The nymph Callisto was the favourite of Diana, virgin goddess of the hunt. Jupiter, king of the gods, noticed her beauty and disguised himself to seduce her. Titian has painted the moment Diana forces Callisto to strip and bathe after hunting and discovers her pregnancy. The drama is heightened by Titian’s free and expressive brushwork. The contours of the figures dissolve as the thinnest of dragged brushstrokes are swept over the surface of the canvas, contributing to the sense of dynamism and movement.
Titian painted Diana and Callisto and Diana and Actaeon (co-owned by the National Gallery and the National Galleries of Scotland) for his most powerful patron, King Philip II of Spain, between 1556 and 1559. The pictures, based on the Roman poet Ovid’s Metamorphoses, were designed to be displayed together and have remained together throughout their history. The stream runs from one painting to the other and elements and poses are echoed, creating a rhythm across both canvases.
The nymph Callisto was the favourite of Diana, virgin goddess of the hunt. Jupiter, king of the gods, noticed her beauty and seduced her by disguising himself as Diana. Titian has painted the moment Diana forces Callisto to strip and bathe after hunting and discovers her pregnancy. At the goddess’s command Callisto is pinned down by her fellow nymphs and her clothes wrenched away, exposing her swollen belly. Callisto sprawls on the ground with legs and arms flailing. Titian shows her humiliating exposure and banishment from Diana’s chaste entourage.
The drama is heightened by Titian’s free and expressive brushwork. Voluptuous flesh is suggested in energetic and thick buttery strokes of paint. The contours of the figures dissolve as the thinnest of dragged brushstrokes are swept over the surface of the canvas, contributing to the sense of dynamism and movement. Trees sway, streaks of golden cloud swirl in the sky and the stone pier tilts disconcertingly. The unicorn pattern of the gold cloth hanging over the tree is worked wet-in-wet, with glittering impasto highlights. The cord at the upper edge of the canopy that secures the fabric to the branches is a simple streak of lead white paint that relies on our eye to give it meaning.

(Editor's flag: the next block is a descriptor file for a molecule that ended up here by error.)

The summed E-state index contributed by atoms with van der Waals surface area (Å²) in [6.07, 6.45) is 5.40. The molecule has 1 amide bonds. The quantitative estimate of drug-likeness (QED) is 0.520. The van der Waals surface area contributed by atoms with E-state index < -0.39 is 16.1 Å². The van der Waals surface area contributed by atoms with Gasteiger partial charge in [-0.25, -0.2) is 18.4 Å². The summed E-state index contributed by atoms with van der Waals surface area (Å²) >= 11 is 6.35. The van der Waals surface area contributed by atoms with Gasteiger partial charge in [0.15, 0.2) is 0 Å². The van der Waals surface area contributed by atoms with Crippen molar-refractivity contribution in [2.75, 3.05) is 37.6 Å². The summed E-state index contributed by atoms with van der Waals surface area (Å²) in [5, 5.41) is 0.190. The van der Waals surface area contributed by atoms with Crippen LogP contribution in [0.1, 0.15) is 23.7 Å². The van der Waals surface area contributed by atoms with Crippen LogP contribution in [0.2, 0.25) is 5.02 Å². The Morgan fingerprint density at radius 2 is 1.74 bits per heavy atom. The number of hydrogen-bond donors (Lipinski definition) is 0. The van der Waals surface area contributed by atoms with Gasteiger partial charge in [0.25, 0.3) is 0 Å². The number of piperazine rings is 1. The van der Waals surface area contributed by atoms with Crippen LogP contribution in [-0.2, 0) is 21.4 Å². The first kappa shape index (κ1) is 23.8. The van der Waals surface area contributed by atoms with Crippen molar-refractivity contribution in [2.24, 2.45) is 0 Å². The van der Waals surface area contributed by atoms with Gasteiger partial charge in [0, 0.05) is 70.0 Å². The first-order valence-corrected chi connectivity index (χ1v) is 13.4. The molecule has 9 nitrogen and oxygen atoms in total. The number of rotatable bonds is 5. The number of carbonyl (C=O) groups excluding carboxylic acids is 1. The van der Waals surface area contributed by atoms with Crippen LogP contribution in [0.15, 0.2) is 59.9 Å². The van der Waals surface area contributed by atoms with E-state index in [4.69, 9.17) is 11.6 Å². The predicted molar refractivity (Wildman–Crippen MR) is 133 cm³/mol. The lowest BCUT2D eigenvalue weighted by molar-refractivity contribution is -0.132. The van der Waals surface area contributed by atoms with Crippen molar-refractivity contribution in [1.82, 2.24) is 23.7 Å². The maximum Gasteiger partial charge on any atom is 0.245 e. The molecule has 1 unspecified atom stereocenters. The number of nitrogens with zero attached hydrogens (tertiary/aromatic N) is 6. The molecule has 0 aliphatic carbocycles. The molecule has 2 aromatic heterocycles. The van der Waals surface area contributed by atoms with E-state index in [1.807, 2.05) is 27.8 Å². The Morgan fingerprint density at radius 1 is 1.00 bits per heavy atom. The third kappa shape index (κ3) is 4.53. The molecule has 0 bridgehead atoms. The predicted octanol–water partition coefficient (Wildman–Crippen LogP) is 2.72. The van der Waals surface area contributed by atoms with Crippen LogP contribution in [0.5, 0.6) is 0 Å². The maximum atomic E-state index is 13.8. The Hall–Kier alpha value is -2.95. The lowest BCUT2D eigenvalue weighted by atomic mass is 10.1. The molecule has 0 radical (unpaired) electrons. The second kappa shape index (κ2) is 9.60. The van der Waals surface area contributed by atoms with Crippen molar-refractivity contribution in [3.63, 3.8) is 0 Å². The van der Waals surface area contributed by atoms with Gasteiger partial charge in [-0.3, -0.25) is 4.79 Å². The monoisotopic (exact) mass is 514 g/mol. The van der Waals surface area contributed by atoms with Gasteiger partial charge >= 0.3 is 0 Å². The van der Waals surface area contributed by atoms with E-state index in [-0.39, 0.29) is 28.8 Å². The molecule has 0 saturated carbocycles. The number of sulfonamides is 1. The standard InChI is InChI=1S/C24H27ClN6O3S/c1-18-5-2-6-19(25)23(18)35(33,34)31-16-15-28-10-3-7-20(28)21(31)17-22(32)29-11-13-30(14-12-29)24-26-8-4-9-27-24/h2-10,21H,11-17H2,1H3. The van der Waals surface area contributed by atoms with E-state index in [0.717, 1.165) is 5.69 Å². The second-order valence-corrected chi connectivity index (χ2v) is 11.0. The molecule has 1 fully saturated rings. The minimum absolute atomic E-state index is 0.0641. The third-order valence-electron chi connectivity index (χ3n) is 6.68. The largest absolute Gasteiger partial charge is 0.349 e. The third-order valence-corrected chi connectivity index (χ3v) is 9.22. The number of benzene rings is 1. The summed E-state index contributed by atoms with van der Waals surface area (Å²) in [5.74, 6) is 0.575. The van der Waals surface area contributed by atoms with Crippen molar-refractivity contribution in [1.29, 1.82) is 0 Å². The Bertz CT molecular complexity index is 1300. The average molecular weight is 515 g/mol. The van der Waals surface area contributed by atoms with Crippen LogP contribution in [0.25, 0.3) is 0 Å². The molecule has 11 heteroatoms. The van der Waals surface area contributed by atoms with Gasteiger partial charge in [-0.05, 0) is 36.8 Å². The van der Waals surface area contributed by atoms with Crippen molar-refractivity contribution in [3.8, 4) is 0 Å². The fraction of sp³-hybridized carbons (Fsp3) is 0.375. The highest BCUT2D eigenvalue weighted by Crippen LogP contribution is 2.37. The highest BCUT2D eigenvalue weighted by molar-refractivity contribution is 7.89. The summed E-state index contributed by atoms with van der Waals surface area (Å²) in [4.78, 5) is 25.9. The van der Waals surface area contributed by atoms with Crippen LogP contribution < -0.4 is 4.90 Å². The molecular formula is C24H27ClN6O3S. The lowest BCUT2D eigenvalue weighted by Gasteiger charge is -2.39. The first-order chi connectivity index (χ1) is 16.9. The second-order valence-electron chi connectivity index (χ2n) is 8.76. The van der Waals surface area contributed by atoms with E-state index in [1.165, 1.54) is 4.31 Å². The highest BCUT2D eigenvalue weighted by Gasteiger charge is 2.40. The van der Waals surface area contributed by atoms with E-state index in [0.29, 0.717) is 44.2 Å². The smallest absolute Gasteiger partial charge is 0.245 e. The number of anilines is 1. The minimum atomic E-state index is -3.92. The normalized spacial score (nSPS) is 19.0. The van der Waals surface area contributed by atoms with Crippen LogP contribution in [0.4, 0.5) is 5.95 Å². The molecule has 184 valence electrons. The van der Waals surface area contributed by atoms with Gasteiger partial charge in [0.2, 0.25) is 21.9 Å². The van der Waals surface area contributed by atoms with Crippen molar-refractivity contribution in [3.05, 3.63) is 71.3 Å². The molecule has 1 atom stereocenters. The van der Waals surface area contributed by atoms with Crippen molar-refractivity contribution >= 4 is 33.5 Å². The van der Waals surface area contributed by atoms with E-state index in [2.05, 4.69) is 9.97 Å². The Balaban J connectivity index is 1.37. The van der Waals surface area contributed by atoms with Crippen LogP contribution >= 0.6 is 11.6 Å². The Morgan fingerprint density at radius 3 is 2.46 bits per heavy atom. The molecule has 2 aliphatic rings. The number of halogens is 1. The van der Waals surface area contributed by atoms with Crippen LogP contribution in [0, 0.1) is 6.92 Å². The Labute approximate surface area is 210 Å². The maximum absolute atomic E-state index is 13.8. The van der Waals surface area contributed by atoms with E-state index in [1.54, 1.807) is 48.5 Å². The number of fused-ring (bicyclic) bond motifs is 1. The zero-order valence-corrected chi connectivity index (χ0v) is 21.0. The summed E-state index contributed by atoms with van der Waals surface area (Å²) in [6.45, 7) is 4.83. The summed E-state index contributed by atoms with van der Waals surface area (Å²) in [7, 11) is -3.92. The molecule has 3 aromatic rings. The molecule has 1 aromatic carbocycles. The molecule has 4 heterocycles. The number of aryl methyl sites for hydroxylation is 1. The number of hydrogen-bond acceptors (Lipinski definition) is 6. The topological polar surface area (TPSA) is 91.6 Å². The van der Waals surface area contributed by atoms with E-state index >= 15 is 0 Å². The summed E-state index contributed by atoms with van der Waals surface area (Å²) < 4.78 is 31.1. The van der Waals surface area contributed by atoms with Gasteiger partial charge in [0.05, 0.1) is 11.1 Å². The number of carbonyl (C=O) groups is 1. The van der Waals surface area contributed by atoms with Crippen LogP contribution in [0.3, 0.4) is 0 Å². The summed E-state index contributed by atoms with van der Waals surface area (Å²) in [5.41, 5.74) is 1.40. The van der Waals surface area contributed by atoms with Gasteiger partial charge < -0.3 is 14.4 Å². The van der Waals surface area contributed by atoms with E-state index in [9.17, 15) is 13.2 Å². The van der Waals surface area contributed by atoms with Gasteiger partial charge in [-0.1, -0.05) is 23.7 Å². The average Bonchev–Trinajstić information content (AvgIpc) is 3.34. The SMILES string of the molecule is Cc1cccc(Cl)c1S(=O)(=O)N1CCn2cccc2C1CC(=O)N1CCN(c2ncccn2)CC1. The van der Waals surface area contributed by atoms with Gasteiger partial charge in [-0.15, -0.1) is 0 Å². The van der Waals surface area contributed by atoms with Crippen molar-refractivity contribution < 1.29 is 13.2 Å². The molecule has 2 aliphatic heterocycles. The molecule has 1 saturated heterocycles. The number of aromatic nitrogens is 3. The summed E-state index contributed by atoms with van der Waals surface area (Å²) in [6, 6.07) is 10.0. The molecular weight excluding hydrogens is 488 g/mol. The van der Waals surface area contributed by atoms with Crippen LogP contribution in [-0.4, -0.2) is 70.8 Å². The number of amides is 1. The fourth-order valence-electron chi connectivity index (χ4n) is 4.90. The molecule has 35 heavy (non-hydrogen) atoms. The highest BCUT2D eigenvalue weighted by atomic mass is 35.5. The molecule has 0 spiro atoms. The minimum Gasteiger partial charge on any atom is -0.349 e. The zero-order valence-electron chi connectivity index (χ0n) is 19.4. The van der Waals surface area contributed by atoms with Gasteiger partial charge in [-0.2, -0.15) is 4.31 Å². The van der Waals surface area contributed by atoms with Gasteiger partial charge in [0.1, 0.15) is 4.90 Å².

In the next part of the story, shamed Callisto is transformed into a bear by Jupiter’s jealous wife Juno, but is later immortalised by him as the constellation Ursa Major – the Great Bear.
Diana and Callisto is one of six large mythological paintings that Titian produced between 1549 and 1562 for Prince Philip, King of Spain from 1556, all of which have subjects drawn from the Metamorphoses. Titian coined the term ‘poesie’ (poems) for his compositions because he regarded them as the visual equivalents of poetry. This comparison recalls the paragone, a debate among artists and theorists in Renaissance Italy about the rival claims made for the arts. The Roman author Plutarch’s observation that ‘Painting is silent poetry, and poetry is painting that speaks’ was frequently cited in favour of painting.
Diana and Callisto was delivered to Philip along with Diana and Actaeon in 1559. We know that the pictures were designed to be displayed together as a stream flows from one to the other, creating a rhythm across the two canvases. However, the light as depicted falls from opposite sides – from the left in Diana and Actaeon and the right in Diana and Callisto. This indicates that Titian had a placement between two windows in mind, even if only in the abstract – Philip was moving around at the time, and it is highly unlikely that he had a specific destination for the pictures. In any case, the two paintings have remained together throughout their history. Around the time he was working on the pair, Titian began another painting associated with them, The Death of Actaeon. For some reason, Titian never sent this painting to the King and it remained in his studio unfinished at his death.
Probably in the mid-1560s, some years after the dispatch of Diana and Callisto to Spain, Titian and his workshop produced a full-sized variant of it (Kunsthistorisches Museum, Vienna). It was common at the time for artists to make copies and variants of successful compositions for other patrons.
For many years, Diana and Actaeon and Diana and Callisto were on loan to the Scottish National Gallery from the Duke of Sutherland’s collection. In 2009 and 2012 they were bought for the nation jointly by the National Gallery and National Galleries of Scotland. They are now displayed at both the National Gallery and the Scottish National Gallery, changing location between London and Edinburgh at intervals of a number of years.
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